French military commander Joseph Joffre (1852-1931) studied at the École Polytechnique. After seeing action in the Siege of Paris, he was a military engineer in Indochina, West Africa and Madagascar. Joffree rose to general of division in 1905 and then chief of the French general staff in 1911. He became a national hero for his victory at the First Battle of the Marne in 1914, but the slow response to the German buildup before the Battle of Verdun damaged his standing. Joffree served as a Field Marshall from late 1916 until the end of the war and spent much of his remaining years writing his memoirs.

Born in Rivesaltes near the Spanish frontier, Joseph Joffre studied at the [Eacute]cole Polytechnique. During the Franco-Prussian War of 1870-71, he fought in the defense of Paris. Commissioned as a military engineer, he served mainly in colonial postings in Formosa, Tonkin, and Western Sudan. In 1903, he returned to France from Madagascar to command the Thirteenth Brigade, three years later the Sixth Division, and finally in 1908 the Second Corps at Amiens.

His limited command experience and the fact that he had never attended the [eacute]cole de guerre, virtually required for those who aspired to senior rank, made Joffre a surprise choice for commander in chief in 1911. He owed his promotion to his proven organizational abilities and the fact that his main rivals were eliminated for reasons of age or political opinions. Joffre’s main prewar achievement lay in strengthening the Russian alliance.

The opening battles of World War I in 1914 showed Joffre’s war plan–Plan XVII–to have been based on flawed tactical and strategic concepts, and to have ignored enemy intentions. To be fair to Joffre, the demands of alliance politics, respect for Belgian neutrality and misplaced faith in offensive power shared by all armies desperately limited his options.

The victory won on the Marne in September 1914 was undoubtedly Joffre’s crowning achievement. As the first French general in a century to defeat a German army, Joffre became a national hero, which, for better or worse, ensured his position as commander-in-chief for the next two and a half years. But he began to accumulate enemies in the Chamber of Deputies as the resolve and refusal to panic that had served him well on the Marne in 1914 hardened into the stubborn pursuit of futile and bloody offensives in Artois and Champagne in 1915. His tardy response to the German buildup before Verdun in early 1916 further undermined his credibility. Promoted to marshal of France in December 1916, Joffre performed only perfunctory duties for the remainder of the war. He spent the postwar years mainly writing his memoirs.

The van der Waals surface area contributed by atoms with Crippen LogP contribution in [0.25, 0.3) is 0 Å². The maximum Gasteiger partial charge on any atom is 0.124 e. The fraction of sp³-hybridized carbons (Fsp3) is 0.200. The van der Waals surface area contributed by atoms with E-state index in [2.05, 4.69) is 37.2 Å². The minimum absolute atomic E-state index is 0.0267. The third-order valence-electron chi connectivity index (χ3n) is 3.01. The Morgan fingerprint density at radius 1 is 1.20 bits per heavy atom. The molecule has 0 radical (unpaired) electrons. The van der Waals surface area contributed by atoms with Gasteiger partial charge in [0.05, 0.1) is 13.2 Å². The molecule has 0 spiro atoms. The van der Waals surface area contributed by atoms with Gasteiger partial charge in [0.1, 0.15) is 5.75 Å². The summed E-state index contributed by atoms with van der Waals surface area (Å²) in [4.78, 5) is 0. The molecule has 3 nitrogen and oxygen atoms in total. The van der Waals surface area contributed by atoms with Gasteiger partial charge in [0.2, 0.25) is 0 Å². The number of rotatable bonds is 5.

Joffre’s historical reputation suffered in the post-World War I years at the hands of military historians such as Sir Basil Liddell Hart, who saw him as a sphinx without a riddle, a tabula rasa who absorbed the imprint of offensive-minded “Young Turks” in the General Staff, with disastrous results. Modern historiography has been slightly more gentle, if only because it has sought to place Joffre more in the institutional and intellectual context of his time. His ability to rectify the numerous shortcomings of the French army before 1914 was circumscribed by republican politicians reluctant to accord the commander-in-chief the authority needed to resolve bureaucratic and technical disputes in the army. Though his 1915 offensives were costly, it is equally true that, until the French army mutinies of 1917, no French commander who failed to assault the German lines in France would long retain his post.

The Reader’s Companion to Military History. Edited by Robert Cowley and Geoffrey Parker. Copyright © 1996 by Houghton Mifflin Harcourt Publishing Company. All rights reserved.